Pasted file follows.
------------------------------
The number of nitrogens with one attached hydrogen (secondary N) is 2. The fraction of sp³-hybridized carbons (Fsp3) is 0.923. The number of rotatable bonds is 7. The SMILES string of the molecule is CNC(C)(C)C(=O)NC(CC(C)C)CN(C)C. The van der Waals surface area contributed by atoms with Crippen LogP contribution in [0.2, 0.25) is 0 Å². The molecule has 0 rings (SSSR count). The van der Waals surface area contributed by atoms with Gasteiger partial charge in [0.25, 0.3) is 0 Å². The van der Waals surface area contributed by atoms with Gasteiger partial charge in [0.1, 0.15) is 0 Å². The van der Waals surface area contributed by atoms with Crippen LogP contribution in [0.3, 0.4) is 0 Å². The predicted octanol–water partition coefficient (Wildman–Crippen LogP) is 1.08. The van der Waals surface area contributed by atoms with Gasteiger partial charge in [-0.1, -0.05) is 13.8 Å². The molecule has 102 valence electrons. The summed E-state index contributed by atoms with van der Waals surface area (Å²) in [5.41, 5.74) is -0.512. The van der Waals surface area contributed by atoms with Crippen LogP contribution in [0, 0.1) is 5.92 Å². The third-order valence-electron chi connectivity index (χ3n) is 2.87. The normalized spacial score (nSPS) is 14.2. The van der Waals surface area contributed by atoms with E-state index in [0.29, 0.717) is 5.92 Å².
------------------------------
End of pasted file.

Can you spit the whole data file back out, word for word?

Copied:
The number of nitrogens with one attached hydrogen (secondary N) is 2. The fraction of sp³-hybridized carbons (Fsp3) is 0.923. The number of rotatable bonds is 7. The SMILES string of the molecule is CNC(C)(C)C(=O)NC(CC(C)C)CN(C)C. The van der Waals surface area contributed by atoms with Crippen LogP contribution in [0.2, 0.25) is 0 Å². The molecule has 0 rings (SSSR count). The van der Waals surface area contributed by atoms with Gasteiger partial charge in [0.25, 0.3) is 0 Å². The van der Waals surface area contributed by atoms with Gasteiger partial charge in [0.1, 0.15) is 0 Å². The van der Waals surface area contributed by atoms with Crippen LogP contribution in [0.3, 0.4) is 0 Å². The predicted octanol–water partition coefficient (Wildman–Crippen LogP) is 1.08. The van der Waals surface area contributed by atoms with Gasteiger partial charge in [-0.1, -0.05) is 13.8 Å². The molecule has 102 valence electrons. The summed E-state index contributed by atoms with van der Waals surface area (Å²) in [5.41, 5.74) is -0.512. The van der Waals surface area contributed by atoms with Crippen LogP contribution in [0, 0.1) is 5.92 Å². The third-order valence-electron chi connectivity index (χ3n) is 2.87. The normalized spacial score (nSPS) is 14.2. The van der Waals surface area contributed by atoms with E-state index in [0.29, 0.717) is 5.92 Å².